5 Email Security Best Practices

Posted by Sam Bloedow on 5/26/16 3:57 PM


Prevention is Protection

Email scamming isn’t new. The consequences of becoming a victim of these scammers can be serious and include the theft of data and intellectual property, fines for lack of compliance to regulations, downtime, lost revenue and extortion, system downtime, and damage to your corporate reputation. While email scammers change their tactics to avoid detection, these email security best practices can help keep you and your company information safe.

1. Be Wary of Attachments

Attachments on emails from unknown senders should never be opened. There are many file types that are known to be harmful, starting the spread of a malicious virus when you open the file. Other actions that can result are the installation of spyware that records your keystrokes (and thus your user names and passwords), or giving an intruder remote access to your computer. If you get an email with a suspicious attachment, delete it.

2. Be Wary of Links Within Email Messages

Web links are another way to deliver malware. The links might appear to take you to somewhere familiar, but watch for discrepancies, like misspellings or weird variations of names. Links that look like they will let you unsubscribe from spam email can also be dangerous. If you get an email with a suspicious link, delete it.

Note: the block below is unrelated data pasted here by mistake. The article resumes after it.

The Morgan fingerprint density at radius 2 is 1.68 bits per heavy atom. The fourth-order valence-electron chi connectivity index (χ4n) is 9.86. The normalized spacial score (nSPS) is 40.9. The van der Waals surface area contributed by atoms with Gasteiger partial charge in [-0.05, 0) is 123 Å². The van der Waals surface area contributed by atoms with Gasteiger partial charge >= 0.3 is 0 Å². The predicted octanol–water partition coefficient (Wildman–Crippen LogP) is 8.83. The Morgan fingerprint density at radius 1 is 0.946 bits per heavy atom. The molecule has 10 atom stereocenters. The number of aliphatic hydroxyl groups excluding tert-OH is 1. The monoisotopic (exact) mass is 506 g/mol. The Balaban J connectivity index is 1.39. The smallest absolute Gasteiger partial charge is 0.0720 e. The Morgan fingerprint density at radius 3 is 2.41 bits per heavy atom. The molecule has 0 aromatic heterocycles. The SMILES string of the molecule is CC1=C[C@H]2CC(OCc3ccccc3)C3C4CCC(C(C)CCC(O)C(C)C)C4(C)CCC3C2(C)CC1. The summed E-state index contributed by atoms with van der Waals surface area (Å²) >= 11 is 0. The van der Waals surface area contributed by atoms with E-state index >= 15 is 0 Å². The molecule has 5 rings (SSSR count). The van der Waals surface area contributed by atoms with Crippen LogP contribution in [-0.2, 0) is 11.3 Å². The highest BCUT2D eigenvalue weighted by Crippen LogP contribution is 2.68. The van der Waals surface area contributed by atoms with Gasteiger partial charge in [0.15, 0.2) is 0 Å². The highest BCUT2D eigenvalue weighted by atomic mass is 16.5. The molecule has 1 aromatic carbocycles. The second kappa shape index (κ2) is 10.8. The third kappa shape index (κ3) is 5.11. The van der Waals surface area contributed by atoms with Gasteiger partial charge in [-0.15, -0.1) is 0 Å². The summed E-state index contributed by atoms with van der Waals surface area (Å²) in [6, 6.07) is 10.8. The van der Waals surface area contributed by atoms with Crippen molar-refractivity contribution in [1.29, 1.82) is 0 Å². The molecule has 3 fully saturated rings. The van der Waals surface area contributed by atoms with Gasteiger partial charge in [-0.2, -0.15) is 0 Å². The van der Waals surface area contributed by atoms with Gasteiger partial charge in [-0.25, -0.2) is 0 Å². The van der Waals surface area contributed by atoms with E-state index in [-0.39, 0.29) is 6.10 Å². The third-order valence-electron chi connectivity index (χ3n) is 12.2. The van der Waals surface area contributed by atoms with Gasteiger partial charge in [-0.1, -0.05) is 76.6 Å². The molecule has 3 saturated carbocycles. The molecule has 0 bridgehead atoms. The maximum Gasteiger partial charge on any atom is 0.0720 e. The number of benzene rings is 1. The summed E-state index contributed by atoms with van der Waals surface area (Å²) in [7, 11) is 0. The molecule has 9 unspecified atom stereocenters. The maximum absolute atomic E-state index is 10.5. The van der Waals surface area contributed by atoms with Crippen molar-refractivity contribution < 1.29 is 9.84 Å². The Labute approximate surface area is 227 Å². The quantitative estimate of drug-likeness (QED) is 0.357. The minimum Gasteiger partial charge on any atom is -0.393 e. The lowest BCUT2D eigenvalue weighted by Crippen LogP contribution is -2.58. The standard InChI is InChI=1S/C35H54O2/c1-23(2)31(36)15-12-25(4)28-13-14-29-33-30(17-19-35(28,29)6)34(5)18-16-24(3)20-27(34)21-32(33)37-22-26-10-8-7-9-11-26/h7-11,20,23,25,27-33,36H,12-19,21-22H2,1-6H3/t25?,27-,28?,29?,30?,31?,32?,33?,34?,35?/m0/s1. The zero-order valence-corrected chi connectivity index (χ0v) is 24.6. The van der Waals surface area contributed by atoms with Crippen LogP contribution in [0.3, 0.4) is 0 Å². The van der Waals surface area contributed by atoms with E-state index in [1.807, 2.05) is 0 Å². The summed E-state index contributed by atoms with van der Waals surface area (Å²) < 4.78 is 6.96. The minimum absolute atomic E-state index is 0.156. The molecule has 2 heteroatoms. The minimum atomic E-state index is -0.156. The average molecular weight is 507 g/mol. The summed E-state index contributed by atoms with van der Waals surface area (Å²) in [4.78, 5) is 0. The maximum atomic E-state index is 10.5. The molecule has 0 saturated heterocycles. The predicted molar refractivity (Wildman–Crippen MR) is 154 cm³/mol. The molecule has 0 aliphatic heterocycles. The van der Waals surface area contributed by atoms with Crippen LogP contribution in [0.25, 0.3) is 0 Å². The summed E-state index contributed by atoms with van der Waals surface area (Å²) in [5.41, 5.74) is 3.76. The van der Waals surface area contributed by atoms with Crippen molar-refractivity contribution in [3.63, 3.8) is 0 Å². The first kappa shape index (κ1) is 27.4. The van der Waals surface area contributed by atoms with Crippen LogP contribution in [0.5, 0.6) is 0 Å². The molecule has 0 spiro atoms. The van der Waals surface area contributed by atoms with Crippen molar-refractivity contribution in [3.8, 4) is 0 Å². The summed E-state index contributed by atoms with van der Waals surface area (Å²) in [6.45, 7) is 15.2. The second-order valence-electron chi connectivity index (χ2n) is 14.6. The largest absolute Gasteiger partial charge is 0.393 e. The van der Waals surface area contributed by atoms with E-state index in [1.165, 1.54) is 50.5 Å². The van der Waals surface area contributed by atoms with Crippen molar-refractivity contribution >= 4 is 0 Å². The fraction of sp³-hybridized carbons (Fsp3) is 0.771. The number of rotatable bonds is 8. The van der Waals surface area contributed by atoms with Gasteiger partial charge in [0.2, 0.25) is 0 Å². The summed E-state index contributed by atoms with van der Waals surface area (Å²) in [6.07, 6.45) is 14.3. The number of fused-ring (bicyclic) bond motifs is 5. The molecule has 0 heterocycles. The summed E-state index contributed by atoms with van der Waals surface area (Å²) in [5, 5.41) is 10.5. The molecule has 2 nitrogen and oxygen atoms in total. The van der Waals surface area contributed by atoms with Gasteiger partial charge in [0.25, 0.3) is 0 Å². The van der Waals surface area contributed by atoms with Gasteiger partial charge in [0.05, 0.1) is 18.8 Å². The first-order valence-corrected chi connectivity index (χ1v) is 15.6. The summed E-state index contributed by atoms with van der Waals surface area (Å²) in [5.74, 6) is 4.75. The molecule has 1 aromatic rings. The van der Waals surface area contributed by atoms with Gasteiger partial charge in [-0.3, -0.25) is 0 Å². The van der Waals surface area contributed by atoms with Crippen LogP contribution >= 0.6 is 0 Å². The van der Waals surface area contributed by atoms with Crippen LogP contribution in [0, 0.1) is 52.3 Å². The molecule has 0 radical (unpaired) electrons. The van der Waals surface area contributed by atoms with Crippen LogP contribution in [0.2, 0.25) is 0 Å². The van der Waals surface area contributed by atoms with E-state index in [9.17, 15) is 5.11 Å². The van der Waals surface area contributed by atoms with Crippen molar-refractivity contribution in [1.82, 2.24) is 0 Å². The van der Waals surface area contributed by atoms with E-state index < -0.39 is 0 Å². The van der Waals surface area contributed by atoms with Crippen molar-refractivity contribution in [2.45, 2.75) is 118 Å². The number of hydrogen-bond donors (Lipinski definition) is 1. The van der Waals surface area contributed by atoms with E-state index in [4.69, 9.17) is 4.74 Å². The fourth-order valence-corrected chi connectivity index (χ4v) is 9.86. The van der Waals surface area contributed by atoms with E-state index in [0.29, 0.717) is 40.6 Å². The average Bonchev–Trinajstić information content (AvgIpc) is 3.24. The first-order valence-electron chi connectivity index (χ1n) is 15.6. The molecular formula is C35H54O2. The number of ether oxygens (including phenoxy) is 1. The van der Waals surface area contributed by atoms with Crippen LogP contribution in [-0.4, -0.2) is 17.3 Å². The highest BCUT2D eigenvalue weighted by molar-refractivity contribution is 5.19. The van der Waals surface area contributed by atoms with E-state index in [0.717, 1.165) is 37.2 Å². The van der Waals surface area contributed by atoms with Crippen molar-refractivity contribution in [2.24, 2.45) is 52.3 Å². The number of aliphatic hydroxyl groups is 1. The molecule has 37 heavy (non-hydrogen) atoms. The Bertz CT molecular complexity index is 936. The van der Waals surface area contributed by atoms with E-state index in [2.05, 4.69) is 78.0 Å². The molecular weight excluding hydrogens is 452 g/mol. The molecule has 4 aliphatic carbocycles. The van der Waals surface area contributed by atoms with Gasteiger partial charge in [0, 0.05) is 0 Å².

3. Be Wary of Unusual Email from Someone You Know

Methods to spoof email addresses can make you think that someone you know is sending you a message. One of the latest email scams involves messages purportedly from the person’s employer asking for help in a financial transaction. If you get an email that you suspect is an impersonation, verify with the person that they did indeed send the email before you comply with any request for information or action.

4. Don’t Respond

The scammer wants you to do something whether it is to click a link, open an attachment or provide information. If you respond, the scammer knows that they found a valid email address and can continue to target you for further attacks. While British comedian, James Veitch, had a great time responding to an email scammer over the course of several weeks, this is not recommended. (See This is what happens when you reply to spam email on TED talks.)

5. Use a Spam Filter

The best way to avoid unwanted and dangerous email is to prevent it from getting into your inbox in the first place. Spam filters can identify potential spam by its origin, the software used to send it, and its appearance. The filter uses different layers of criteria to determine if a message is suspicious and quarantines it until you decide to permanently block it or permit it into your inbox. Attachments can also be scanned for potential threats.

More Guidelines to Improve Security

Following these email security best practices will help avoid and handle spam email but there are other practices that you can implement right now to improve your company's security. Learn about them by downloading our E-Book Cybersecurity Guidelines for Secure Behavior Online and in the Office.

Get the E-Book Cybersecurity Guidelines

photo credit: Mailboxes via photopin (license)

Topics: Cybersecurity